A funny thing happened when I started telling people about the crack baby myth: they didn’t believe me. “Myth?” they said, “but the crack baby is real!” My facebook page was consumed in a 25-comment debate before I could convince some of my intelligent, educated friends that, indeed, the crack baby is a fiction. An off-hand comment to a doctor likewise met with amazed surprise – no such thing as a crack baby? Over coffee, friends struggled to let go of the idea of the crack baby because, as one person confessed, it feels so viscerally true. How could something as awful as crack not cause permanent damage to babies? Maybe we don’t yet know how, their resistance implied, but it must be true.
Saying there is no such thing as a crack baby might be a slight exaggeration, but it pales in comparison to the things people were saying in the late 1980s and early 1990s. Despite the fact that infants born to crack-using mothers were not old enough to attend school, moral entrepreneurs (to borrow Becker’s term) were already warning about a “bio-underclass” flooding our communities and schools, unable to suckle or learn or feel human emotions. Even though early studies suffered from methodological shortcomings (small sample sizes, unreliable identification techniques, selection bias, inconsistent measures, high-attrition rates, racial and class bias) and confounding variables (alcohol, tobacco, and other drug exposure, overlap between cocaine exposure and poverty, poor home environment, lack of parental care, poor maternal health, poor nutrition, social disadvantage, maternal depression), politicians used the specter of the crack baby as part of a larger swing towards conservative, victim-blaming, anti-woman, racist, and classist social and legal policies, with terrible consequences for mothers and children.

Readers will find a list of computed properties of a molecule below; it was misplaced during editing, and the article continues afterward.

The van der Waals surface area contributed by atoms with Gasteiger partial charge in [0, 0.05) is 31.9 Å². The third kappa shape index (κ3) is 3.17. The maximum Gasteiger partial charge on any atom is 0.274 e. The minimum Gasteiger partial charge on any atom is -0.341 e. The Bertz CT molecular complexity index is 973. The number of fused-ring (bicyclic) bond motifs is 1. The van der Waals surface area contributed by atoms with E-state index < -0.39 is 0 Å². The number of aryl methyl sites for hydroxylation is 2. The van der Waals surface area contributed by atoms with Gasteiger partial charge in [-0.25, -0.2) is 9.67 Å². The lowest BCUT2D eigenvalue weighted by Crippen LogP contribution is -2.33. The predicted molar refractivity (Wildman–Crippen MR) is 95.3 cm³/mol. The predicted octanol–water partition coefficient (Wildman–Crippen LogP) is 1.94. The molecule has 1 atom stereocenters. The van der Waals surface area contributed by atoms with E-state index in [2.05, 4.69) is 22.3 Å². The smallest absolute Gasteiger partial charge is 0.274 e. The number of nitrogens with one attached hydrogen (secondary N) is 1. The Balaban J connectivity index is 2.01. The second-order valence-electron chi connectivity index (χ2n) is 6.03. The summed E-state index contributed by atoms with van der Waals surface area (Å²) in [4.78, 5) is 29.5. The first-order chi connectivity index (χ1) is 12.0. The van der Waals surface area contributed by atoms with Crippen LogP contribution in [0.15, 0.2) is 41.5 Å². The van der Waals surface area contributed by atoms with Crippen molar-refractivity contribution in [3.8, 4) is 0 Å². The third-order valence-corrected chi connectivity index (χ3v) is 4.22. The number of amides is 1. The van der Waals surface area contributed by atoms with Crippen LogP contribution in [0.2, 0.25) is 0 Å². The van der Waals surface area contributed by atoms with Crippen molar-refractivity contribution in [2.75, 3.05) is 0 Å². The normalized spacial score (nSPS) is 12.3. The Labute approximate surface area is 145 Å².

Forgive me, then, if I sound glib when I say that there is no such thing as a crack baby. It just seems that if we have to continue to prove this very basic point, then we can’t go on to think about lessons we might learn from the whole crack baby scare.
Indeed, it’s been about twenty years since liberal scholars pointed out the race, class, and gender bias inherent to the legal crackdown on women who use cocaine while pregnant. Likewise, researchers like Diane Barone, who conducted a six-year study of children exposed to cocaine in utero, have consistently challenged the claim that so-called crack babies will not be able to acclimate to school, much less society. Indeed, it has been over a decade since the scientific community essentially put the crack baby to bed and cultural-studies oriented drug researchers did a post mortem on the effects of a media-hyped non-scandal. There are plenty of blog posts (both frustrated and outraged) about the fact that crack babies were just media hype. So how is it that most people outside our little community of drug researchers are surprised to hear that the crack baby must go the way of Santa Claus and the Easter Bunny? – Or maybe, more accurately, the boogey man lurking just around the corner.
Obviously, the correction is never as interesting as the claim, particularly when we’re talking about mothers who deliver drugs through umbilical cords – not to mention a generation of dangerous, sociopathic children running amok in our very midst. The nature of scientific research also makes it harder to correct the initial claim, since evidence against the crack baby came out in a series of studies rather than as a single, definitive data point. I wonder, though, if there is also something about the nature of the crack baby that contributes to its persistence in our imagination, despite ample evidence to the contrary.